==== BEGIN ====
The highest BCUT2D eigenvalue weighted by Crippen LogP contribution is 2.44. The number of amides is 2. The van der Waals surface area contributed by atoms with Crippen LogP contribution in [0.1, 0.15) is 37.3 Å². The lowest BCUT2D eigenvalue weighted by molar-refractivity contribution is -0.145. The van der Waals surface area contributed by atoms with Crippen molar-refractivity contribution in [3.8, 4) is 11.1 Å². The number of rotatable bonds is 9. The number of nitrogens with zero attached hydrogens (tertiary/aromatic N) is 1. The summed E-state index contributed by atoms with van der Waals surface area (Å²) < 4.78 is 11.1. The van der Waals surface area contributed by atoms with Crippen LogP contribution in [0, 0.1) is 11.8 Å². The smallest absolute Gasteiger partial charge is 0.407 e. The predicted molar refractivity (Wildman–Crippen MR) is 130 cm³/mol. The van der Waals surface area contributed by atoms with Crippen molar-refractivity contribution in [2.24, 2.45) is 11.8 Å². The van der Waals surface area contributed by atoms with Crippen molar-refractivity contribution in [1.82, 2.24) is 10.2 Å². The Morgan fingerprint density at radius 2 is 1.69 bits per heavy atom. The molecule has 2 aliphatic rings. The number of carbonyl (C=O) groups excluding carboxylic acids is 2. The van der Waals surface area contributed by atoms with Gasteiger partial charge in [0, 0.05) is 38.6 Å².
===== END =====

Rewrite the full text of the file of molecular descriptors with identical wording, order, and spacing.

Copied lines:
The highest BCUT2D eigenvalue weighted by Crippen LogP contribution is 2.44. The number of amides is 2. The van der Waals surface area contributed by atoms with Crippen LogP contribution in [0.1, 0.15) is 37.3 Å². The lowest BCUT2D eigenvalue weighted by molar-refractivity contribution is -0.145. The van der Waals surface area contributed by atoms with Crippen molar-refractivity contribution in [3.8, 4) is 11.1 Å². The number of rotatable bonds is 9. The number of nitrogens with zero attached hydrogens (tertiary/aromatic N) is 1. The summed E-state index contributed by atoms with van der Waals surface area (Å²) < 4.78 is 11.1. The van der Waals surface area contributed by atoms with Crippen LogP contribution in [0, 0.1) is 11.8 Å². The smallest absolute Gasteiger partial charge is 0.407 e. The predicted molar refractivity (Wildman–Crippen MR) is 130 cm³/mol. The van der Waals surface area contributed by atoms with Crippen molar-refractivity contribution in [2.24, 2.45) is 11.8 Å². The van der Waals surface area contributed by atoms with Crippen molar-refractivity contribution in [1.82, 2.24) is 10.2 Å². The Morgan fingerprint density at radius 2 is 1.69 bits per heavy atom. The molecule has 2 aliphatic rings. The number of carbonyl (C=O) groups excluding carboxylic acids is 2. The van der Waals surface area contributed by atoms with Gasteiger partial charge in [0, 0.05) is 38.6 Å².